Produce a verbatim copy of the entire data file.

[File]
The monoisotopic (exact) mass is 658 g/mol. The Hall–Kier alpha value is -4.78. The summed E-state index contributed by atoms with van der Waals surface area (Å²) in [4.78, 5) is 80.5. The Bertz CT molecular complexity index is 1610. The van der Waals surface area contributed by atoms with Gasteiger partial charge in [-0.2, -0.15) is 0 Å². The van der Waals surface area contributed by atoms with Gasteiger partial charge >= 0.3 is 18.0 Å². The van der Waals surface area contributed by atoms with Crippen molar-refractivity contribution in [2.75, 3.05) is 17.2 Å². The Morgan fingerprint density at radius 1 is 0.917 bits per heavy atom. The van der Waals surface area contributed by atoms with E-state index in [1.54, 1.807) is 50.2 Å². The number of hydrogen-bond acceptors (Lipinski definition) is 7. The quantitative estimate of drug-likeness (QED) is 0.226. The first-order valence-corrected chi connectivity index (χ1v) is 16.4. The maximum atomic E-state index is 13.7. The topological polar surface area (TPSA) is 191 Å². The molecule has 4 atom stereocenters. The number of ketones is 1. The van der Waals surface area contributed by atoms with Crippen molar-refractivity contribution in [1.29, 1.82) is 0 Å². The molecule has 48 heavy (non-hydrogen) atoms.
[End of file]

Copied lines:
The monoisotopic (exact) mass is 658 g/mol. The Hall–Kier alpha value is -4.78. The summed E-state index contributed by atoms with van der Waals surface area (Å²) in [4.78, 5) is 80.5. The Bertz CT molecular complexity index is 1610. The van der Waals surface area contributed by atoms with Gasteiger partial charge in [-0.2, -0.15) is 0 Å². The van der Waals surface area contributed by atoms with Gasteiger partial charge >= 0.3 is 18.0 Å². The van der Waals surface area contributed by atoms with Crippen molar-refractivity contribution in [2.75, 3.05) is 17.2 Å². The Morgan fingerprint density at radius 1 is 0.917 bits per heavy atom. The van der Waals surface area contributed by atoms with E-state index in [1.54, 1.807) is 50.2 Å². The number of hydrogen-bond acceptors (Lipinski definition) is 7. The quantitative estimate of drug-likeness (QED) is 0.226. The first-order valence-corrected chi connectivity index (χ1v) is 16.4. The maximum atomic E-state index is 13.7. The topological polar surface area (TPSA) is 191 Å². The molecule has 4 atom stereocenters. The number of ketones is 1. The van der Waals surface area contributed by atoms with Crippen molar-refractivity contribution in [1.29, 1.82) is 0 Å². The molecule has 48 heavy (non-hydrogen) atoms.